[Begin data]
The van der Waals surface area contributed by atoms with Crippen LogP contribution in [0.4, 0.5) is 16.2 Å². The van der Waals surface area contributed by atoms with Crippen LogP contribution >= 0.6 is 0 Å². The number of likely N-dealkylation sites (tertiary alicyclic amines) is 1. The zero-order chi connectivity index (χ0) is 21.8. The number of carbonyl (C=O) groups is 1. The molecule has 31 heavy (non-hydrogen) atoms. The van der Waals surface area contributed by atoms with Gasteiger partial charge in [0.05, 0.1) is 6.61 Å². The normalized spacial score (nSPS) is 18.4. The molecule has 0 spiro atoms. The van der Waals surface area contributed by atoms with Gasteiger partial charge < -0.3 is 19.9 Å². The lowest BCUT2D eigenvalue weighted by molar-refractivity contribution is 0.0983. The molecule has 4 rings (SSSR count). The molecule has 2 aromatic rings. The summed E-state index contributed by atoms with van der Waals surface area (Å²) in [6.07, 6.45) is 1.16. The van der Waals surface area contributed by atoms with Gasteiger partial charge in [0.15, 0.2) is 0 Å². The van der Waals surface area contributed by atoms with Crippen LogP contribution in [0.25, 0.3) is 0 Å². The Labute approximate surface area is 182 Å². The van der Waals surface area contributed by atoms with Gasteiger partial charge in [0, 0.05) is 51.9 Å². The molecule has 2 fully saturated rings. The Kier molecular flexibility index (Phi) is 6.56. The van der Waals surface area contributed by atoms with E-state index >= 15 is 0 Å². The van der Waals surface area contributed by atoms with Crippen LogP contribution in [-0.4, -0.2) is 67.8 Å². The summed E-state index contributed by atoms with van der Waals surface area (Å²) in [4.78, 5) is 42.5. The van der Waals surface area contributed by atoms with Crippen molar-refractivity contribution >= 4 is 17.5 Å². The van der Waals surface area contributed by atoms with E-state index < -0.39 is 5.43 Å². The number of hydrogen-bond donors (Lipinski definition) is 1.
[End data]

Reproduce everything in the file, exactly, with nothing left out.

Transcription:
The van der Waals surface area contributed by atoms with Crippen LogP contribution in [0.4, 0.5) is 16.2 Å². The van der Waals surface area contributed by atoms with Crippen LogP contribution >= 0.6 is 0 Å². The number of likely N-dealkylation sites (tertiary alicyclic amines) is 1. The zero-order chi connectivity index (χ0) is 21.8. The number of carbonyl (C=O) groups is 1. The molecule has 31 heavy (non-hydrogen) atoms. The van der Waals surface area contributed by atoms with Gasteiger partial charge in [0.05, 0.1) is 6.61 Å². The normalized spacial score (nSPS) is 18.4. The molecule has 0 spiro atoms. The van der Waals surface area contributed by atoms with Gasteiger partial charge < -0.3 is 19.9 Å². The lowest BCUT2D eigenvalue weighted by molar-refractivity contribution is 0.0983. The molecule has 4 rings (SSSR count). The molecule has 2 aromatic rings. The summed E-state index contributed by atoms with van der Waals surface area (Å²) in [6.07, 6.45) is 1.16. The van der Waals surface area contributed by atoms with Gasteiger partial charge in [0.15, 0.2) is 0 Å². The van der Waals surface area contributed by atoms with Crippen LogP contribution in [0.25, 0.3) is 0 Å². The Labute approximate surface area is 182 Å². The van der Waals surface area contributed by atoms with Gasteiger partial charge in [0, 0.05) is 51.9 Å². The molecule has 2 fully saturated rings. The Kier molecular flexibility index (Phi) is 6.56. The van der Waals surface area contributed by atoms with E-state index >= 15 is 0 Å². The van der Waals surface area contributed by atoms with Crippen LogP contribution in [-0.4, -0.2) is 67.8 Å². The summed E-state index contributed by atoms with van der Waals surface area (Å²) in [4.78, 5) is 42.5. The van der Waals surface area contributed by atoms with Crippen molar-refractivity contribution >= 4 is 17.5 Å². The van der Waals surface area contributed by atoms with E-state index < -0.39 is 5.43 Å². The number of hydrogen-bond donors (Lipinski definition) is 1.